Mon, Feb 09, 2015 - Page 1 News List

Germany, France urge Ukraine summit with Putin

EVERYBODY’S TALKING:Talks are to be held today in Berlin aimed at a four-nation summit in Minsk on Wednesday as leaders try to prevent the conflict from spiraling

Bloomberg

Russian President Vladimir Putin delivers a speech at a meeting with members of the Federation of Independent Trade Unions of Russia in Sochi, Russia, on Saturday.

Photo: Reuters

Leaders of Germany, France, Russia and Ukraine agreed to push ahead with talks on a possible settlement of the Ukrainian conflict, including a tentative peace summit within days.

German Chancellor Angela Merkel and French President Francois Hollande discussed the initiative during a “detailed” conference call with Russian President Vladimir Putin and Ukrainian President Petro Poroshenko yesterday, Merkel’s spokesman Steffen Seibert said in an e-mailed statement.

Talks would resume today in Berlin aimed at preparing a summit of the four leaders in Minsk, Belarus, on Wednesday, he said.

The diplomacy may determine whether a tenuous peace takes hold or a wider war breaks out.

A breakdown would also strain trans-Atlantic unity in dealing with Russia, as Europe’s consensus on economic sanctions shows signs of fraying.

“Aren’t we already close to the point of no return?” German Foreign Minister Frank-Walter Steinmeier said at the Munich Security Conference earlier yesterday. “I’m convinced it would be irresponsible to fail to grasp what may be the final chances to solve the conflict.”

Merkel and Hollande stepped up peace efforts over the past week after fighting between Ukrainian government forces and pro-Russian separatists escalated, prompting concern that the rebellion will widen into a broader conflict.

The plan being discussed by German, French and Russian officials foresees a demilitarized zone of 50km to 70km and greater autonomy for eastern Ukraine, Hollande told France 2 television on Saturday.

French Minister of Foreign Affairs Laurent Fabius, speaking at the Munich meeting, warned against letting the fighting slide into a “raging war.”

Looming over the negotiations is the prospect of deeper sanctions on Russia, an economic collapse in Ukraine and the risk that the conflict descends into a proxy war. In Ukraine, government forces destroyed 14 units of rebel military equipment, including tanks and rocket launchers, the Ukrainian Ministry of Defense said yesterday.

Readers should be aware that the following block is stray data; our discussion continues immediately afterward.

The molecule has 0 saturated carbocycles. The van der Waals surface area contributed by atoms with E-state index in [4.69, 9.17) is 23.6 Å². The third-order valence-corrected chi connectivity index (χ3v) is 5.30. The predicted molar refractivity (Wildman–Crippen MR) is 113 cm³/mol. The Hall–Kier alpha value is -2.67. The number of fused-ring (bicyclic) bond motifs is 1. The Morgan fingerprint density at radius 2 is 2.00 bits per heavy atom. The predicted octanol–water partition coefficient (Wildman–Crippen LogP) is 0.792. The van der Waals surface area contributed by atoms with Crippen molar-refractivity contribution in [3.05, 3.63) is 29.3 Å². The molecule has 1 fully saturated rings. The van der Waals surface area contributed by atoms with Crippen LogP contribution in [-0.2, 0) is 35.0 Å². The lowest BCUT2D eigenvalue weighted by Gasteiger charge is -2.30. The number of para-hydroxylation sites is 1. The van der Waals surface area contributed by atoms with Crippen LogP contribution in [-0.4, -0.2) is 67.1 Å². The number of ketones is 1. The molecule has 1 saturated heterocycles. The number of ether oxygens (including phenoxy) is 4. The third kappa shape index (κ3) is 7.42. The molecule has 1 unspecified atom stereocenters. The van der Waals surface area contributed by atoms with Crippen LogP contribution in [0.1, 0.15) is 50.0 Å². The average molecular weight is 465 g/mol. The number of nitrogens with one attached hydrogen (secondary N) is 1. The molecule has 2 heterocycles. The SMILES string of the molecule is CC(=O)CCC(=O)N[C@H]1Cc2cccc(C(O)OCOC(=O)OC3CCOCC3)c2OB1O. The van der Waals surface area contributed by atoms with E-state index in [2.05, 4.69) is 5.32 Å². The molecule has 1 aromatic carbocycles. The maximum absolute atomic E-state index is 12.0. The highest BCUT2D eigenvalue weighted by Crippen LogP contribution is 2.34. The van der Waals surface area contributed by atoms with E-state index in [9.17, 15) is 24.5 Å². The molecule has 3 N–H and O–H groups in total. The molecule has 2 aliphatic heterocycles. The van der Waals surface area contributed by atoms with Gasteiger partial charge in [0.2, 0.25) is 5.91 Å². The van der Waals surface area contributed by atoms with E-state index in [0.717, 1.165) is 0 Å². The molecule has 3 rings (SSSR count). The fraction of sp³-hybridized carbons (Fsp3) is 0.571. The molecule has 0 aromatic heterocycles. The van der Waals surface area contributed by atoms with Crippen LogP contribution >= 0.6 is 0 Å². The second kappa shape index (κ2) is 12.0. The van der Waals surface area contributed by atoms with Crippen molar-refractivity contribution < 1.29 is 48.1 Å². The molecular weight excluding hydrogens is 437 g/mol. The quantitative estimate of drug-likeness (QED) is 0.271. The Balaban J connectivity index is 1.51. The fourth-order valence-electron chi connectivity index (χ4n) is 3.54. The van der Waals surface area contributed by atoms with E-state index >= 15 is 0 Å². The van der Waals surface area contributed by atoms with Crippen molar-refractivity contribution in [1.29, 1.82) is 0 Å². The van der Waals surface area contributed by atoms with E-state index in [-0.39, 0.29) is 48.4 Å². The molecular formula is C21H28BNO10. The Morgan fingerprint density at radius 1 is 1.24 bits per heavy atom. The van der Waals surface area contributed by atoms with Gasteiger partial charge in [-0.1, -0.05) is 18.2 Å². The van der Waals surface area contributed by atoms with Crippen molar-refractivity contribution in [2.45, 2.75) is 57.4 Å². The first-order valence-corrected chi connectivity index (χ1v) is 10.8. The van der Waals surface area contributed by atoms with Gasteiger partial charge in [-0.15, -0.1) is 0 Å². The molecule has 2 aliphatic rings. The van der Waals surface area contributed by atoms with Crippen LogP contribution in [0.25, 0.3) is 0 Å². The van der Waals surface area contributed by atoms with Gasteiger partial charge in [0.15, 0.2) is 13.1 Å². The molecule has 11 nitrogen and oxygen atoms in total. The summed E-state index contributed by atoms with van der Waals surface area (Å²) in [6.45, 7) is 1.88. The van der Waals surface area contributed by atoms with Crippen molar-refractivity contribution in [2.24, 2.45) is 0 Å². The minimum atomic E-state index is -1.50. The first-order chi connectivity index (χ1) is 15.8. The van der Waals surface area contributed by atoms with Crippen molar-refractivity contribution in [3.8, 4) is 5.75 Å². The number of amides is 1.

For Russia, a breakdown in the talks could mean further strictures on an economy faced with a 46 percent plunge of the ruble against the dollar. At the same time, there are no signs that Putin, whose approval ratings are still at 85 percent, will change tack.

With some US officials and senators advocating weapons shipments to Ukrainian forces, Merkel stiffened her opposition to military aid as she prepares to meet US President Barack Obama at the White House today.

“The progress Ukraine needs won’t be achieved with more weapons,” she said. “There’s no way to win this militarily — that’s the bitter truth. The international community has to think of a different approach.”

Meanwhile, Britain yesterday accused Putin of acting like a “tyrant” over Ukraine, but said Kiev’s forces could not defeat Russia’s army on the battlefield and that only a political solution could end the bloodshed.

The comments, by British Foreign Secretary Philip Hammond, were his toughest yet on Russia.

“Ukrainians can’t beat the Russian army, that’s not a practical proposition. There has to be a political solution,” he told Sky News. “This man [Putin] has sent troops across an international border and occupied another country’s territory in the 21st century acting like some mid-20th century tyrant. Civilized nations do not behave like that.”

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